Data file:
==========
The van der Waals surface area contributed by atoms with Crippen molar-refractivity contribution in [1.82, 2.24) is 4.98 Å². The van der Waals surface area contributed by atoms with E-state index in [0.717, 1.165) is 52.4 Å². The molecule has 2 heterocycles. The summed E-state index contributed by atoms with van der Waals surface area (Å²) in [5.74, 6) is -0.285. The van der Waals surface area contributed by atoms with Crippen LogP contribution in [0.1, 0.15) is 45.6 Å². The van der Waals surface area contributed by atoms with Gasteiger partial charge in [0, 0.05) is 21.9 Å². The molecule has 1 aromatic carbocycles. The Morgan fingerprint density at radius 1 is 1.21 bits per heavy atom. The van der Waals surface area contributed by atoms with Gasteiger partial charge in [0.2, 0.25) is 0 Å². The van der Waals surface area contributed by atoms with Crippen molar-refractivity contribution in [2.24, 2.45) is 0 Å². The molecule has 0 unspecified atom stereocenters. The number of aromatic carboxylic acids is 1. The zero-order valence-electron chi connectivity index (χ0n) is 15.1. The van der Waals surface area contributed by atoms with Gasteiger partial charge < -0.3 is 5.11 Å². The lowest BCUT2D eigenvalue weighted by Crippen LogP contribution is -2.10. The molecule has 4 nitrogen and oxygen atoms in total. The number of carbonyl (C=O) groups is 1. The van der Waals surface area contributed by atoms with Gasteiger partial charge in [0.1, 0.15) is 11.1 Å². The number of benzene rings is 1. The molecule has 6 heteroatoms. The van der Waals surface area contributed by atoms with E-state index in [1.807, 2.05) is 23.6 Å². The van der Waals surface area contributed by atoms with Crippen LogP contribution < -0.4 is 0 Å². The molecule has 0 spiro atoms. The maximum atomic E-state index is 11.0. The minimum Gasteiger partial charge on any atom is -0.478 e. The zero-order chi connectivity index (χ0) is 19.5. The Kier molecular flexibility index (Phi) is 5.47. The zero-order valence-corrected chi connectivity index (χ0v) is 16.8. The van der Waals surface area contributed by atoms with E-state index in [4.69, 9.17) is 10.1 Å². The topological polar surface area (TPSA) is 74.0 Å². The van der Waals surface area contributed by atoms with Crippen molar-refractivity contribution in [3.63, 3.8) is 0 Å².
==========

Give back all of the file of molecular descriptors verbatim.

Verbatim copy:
The van der Waals surface area contributed by atoms with Crippen molar-refractivity contribution in [1.82, 2.24) is 4.98 Å². The van der Waals surface area contributed by atoms with E-state index in [0.717, 1.165) is 52.4 Å². The molecule has 2 heterocycles. The summed E-state index contributed by atoms with van der Waals surface area (Å²) in [5.74, 6) is -0.285. The van der Waals surface area contributed by atoms with Crippen LogP contribution in [0.1, 0.15) is 45.6 Å². The van der Waals surface area contributed by atoms with Gasteiger partial charge in [0, 0.05) is 21.9 Å². The molecule has 1 aromatic carbocycles. The Morgan fingerprint density at radius 1 is 1.21 bits per heavy atom. The van der Waals surface area contributed by atoms with Gasteiger partial charge in [0.2, 0.25) is 0 Å². The van der Waals surface area contributed by atoms with Crippen molar-refractivity contribution in [2.24, 2.45) is 0 Å². The molecule has 0 unspecified atom stereocenters. The number of aromatic carboxylic acids is 1. The zero-order valence-electron chi connectivity index (χ0n) is 15.1. The van der Waals surface area contributed by atoms with Gasteiger partial charge < -0.3 is 5.11 Å². The lowest BCUT2D eigenvalue weighted by Crippen LogP contribution is -2.10. The molecule has 4 nitrogen and oxygen atoms in total. The number of carbonyl (C=O) groups is 1. The van der Waals surface area contributed by atoms with Gasteiger partial charge in [0.1, 0.15) is 11.1 Å². The number of benzene rings is 1. The molecule has 6 heteroatoms. The van der Waals surface area contributed by atoms with E-state index in [1.807, 2.05) is 23.6 Å². The van der Waals surface area contributed by atoms with Crippen LogP contribution < -0.4 is 0 Å². The molecule has 0 spiro atoms. The maximum atomic E-state index is 11.0. The minimum Gasteiger partial charge on any atom is -0.478 e. The zero-order chi connectivity index (χ0) is 19.5. The Kier molecular flexibility index (Phi) is 5.47. The zero-order valence-corrected chi connectivity index (χ0v) is 16.8. The van der Waals surface area contributed by atoms with E-state index in [4.69, 9.17) is 10.1 Å². The topological polar surface area (TPSA) is 74.0 Å². The van der Waals surface area contributed by atoms with Crippen molar-refractivity contribution in [3.63, 3.8) is 0 Å².